Programming for a purpose: student spearheads hackathon

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Marc Bacvanski has always enjoyed computer science. From running hackathons to creating apps that help students, he has always been passionate about programming. As president of the Computer Science Club, Bacvanski is spearheading this year’s school hackathon, MV Hacks. The event takes place on March 30th, and students can find more information at https://mv-hacks.com/.

Bacvanski started programming with a Lego robotics kit his dad gave him. In middle school, he experienced his first introduction to a more professional programming language after taking a Java course at San Jose State University.

As he continued with his passion, Bacvanski was introduced to hackathons, traditionally 24-hour events where participants create projects that are presented to judges for prizes. He signed up for his first in 2011 with his friends because he enjoyed the idea of creating a project in 24 hours and presenting it. Local companies like Google and LinkedIn sponsor these events and allow participants to network with them.

“The first [one]I went to it took a lot of convincing to get me to go because I didn’t know what it was,” Bacvanski said.

Bacvanski has organized MV Hacks for the past two years and said he has worked to make the event more accessible. This year’s event, held at Cisco Systems, will allot 12 hours for students to design and create a program that will be judged with the possibility of earning prizes.

Bacvanski said the majority of past MV Hacks attendees had never attended a hackathon before. He also said that besides the time difference, the hackathons he hosts are “moving from purely software hacks to hacks that involve hardware.”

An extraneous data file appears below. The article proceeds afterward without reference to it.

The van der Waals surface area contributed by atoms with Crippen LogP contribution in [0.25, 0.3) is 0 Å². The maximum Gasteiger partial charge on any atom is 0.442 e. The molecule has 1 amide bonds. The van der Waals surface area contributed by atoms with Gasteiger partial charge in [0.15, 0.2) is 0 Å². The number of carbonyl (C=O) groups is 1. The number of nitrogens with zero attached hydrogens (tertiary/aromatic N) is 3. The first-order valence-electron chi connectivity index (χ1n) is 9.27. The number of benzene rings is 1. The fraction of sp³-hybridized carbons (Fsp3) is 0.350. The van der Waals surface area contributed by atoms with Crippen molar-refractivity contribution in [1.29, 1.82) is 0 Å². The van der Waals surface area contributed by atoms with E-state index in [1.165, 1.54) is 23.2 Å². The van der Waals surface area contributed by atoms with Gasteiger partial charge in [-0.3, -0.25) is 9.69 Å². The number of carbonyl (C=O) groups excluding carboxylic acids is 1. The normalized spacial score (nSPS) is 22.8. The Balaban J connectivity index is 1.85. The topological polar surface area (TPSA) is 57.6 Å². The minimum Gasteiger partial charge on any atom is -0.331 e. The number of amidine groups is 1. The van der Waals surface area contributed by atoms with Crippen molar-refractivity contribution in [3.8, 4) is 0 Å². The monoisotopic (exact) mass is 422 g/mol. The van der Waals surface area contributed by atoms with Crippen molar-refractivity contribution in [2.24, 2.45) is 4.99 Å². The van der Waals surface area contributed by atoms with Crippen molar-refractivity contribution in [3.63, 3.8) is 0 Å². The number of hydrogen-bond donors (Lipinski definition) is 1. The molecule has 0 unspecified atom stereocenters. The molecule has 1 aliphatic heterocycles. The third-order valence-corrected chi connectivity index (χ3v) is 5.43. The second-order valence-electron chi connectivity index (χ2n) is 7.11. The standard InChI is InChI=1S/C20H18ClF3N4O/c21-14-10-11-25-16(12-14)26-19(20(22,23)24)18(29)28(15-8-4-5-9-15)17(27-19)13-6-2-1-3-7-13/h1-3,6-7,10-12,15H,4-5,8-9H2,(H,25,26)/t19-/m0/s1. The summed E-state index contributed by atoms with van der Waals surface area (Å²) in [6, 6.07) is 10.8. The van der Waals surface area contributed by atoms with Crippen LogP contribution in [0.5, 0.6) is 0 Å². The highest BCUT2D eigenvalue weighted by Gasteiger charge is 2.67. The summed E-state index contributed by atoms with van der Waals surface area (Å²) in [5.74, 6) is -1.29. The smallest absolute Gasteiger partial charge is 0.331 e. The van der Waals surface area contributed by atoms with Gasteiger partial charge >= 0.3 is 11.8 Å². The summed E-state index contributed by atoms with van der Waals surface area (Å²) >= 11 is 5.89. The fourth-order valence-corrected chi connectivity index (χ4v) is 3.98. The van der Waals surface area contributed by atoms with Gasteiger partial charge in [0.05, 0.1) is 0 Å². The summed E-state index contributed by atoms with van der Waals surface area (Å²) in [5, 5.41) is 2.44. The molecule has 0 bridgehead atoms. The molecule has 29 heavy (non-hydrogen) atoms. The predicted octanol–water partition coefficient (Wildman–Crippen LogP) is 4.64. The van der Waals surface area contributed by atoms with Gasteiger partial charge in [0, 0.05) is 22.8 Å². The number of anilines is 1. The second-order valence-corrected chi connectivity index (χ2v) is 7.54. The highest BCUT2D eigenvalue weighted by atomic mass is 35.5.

When Bacvanski is not organizing hackathons, he is developing programs that help the community. Along with Patrick Brown, Daniel Ciao, Mr. Nguyen and others, Bacvanski developed MVHS.io, a program that shows the bell schedule and school events from the Associated Student Body calendar, to help students remember their schedules and get around school. The app has on average 2000 users a month, according to Bacvanski.

Bacvanski said the aim of the app is to help new students transition to MVHS by informing them of campus events, the bell schedule, and locations on campus. He is also working on an early warning earthquake detection system project with Deuce Technologies. The company has sensory nodes all around the Bay Area and to gather vibration data to determine if an earthquake is happening and alert people about it.

“The idea is if you’re a hospital or school or a nuclear power plant, you can shut down stuff or not open someone’s heart right before the earthquake,” Bacvanski said.

Bacvanski said he plans to pursue computer science and attend hackathons in college. He also hopes he can continue using his passions to give back to his community, as “seeing people use the apps that I make and how happy they are” keeps him going.

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